It seems to us that if everyone in the world just had the chance to visit one another’s countries, we would all understand one simple fact: we are all more alike than we are different. That has certainly been the case in China ( and in the past in Turkey, Chile etc.)
The more we see in this astonishing country, the more we wish our respective leaders could look into the eyes of the children and others on the streets and see the smiles…and smile back. We’ve been here in China through a long weekend where folks from the countryside flock to the cities to see their own tourist attractions, and these are people who have seen few Westerners. We have provided endless amusement, and have been asked on numerous occasions to pose with the kids and the older family members for selfies! We always agree to their delight.
In the past few days we’ve strolled Tiannamen Square, explored The Forbidden City, and climbed the Great Wall which was made even more outstanding as a result of our Silversea overland experience. We had the good fortune to have a tour guide who took us to the northern entrance to the Great Wall area and we climbed the wall in almost utter seclusion, far from the crowds we could see in the distance. Oh, and overnight in Beijing? The Four Seasons was beyond divine.
We are now on our way to Japan but will forever be grateful we visited surprising China.
Among the vagaries of using cruise ships as transportation is the fact that satellite internet is notoriously fickle. We left Hong Kong several days ago and published a brief post about our wonderful private tour with a Tours-by-Locals guide. Unfortunately it never did get posted and the draft went missing. However, although we’ll tell a more in depth story when we regroup at home later in May, it needs to be said now that there is no better way to see a city than with a private guide.
We taxied up to Victoria Peak, traveled down by funicular, rode the subway to Kowloon, explored traditional markets on foot, enjoyed the local bus system in the pouring rain, rode the Star Ferry back to Hong Kong Island, and ate dim sum for lunch with the local population. All of this was because we had Jacky to lead the way.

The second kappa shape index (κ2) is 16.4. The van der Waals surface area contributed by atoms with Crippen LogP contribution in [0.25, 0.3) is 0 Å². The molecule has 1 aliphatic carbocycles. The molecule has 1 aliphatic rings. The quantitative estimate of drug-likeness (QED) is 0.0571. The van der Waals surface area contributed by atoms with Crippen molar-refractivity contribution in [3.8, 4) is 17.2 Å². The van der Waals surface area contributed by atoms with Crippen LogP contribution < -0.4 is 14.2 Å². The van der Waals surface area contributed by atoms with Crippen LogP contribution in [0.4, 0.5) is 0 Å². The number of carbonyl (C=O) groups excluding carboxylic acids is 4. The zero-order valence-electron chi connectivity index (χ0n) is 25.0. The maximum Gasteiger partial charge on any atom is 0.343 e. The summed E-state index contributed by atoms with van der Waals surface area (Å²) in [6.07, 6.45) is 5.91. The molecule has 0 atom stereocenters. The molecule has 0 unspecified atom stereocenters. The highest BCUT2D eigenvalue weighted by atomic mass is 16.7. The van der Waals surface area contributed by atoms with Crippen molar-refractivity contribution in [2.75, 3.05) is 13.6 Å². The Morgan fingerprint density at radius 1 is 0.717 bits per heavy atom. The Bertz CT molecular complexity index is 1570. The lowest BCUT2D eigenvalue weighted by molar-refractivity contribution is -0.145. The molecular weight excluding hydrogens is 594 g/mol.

The city of Hong Kong was so much more than we could even have imagined…and all in a good way! So much more to tell…
They say that Paris is “The City Of Light” but last evening we could have sworn that moniker belongs to Shanghai!
Yesterday began the Chinese three-day Labour Day holiday celebrations and he river was full of evening tour boats packed with families and revellers in the city to celebrate on May 1. Of course that meant that Yu Garden, the Old City and the Jade Buddha Temple were massively crowded, it we didn’t care. It was exhilarating to be there among the crowds.
The wonderful thing about traveling by ship is that after each busy couple of days, there’s a day or two to relax and prepare for the next one. As we write this, we’re 45 miles off the coast of China headed north toward Tianjin. We’ll leave the ship for an overnight in Beijing and then it’s on to the Great Wall. We’ll rejoin our floating hotel the next day.
Jet lag? What jet lag? Even a fifteen hour flight non-stop from Toronto couldn’t hold us back from a private tour of Hong Kong on our first day in Asia that saw us walk eleven kilometres, ride the funicular down from Victoria Peak, take the cross-town bus, ride the subway with the local commuters, hop a mini-bus, enjoy the Star ferry from Kowloon to Hong Kong Island and take a San-pan from southern horizons island to the south reaches of HKI.
A cosmopolitan city of contrasts between the super-modern financial district and the local markets Hong Kong does live up to its press. When our son told us that we HAD to visit Hong Kong it was clear he knows us well… we would not have missed this for anything.
We have a bit more to see today before we board the Silver Shadow this afternoon to set sail for Shanghai. Time to put those Wellington shoes on again!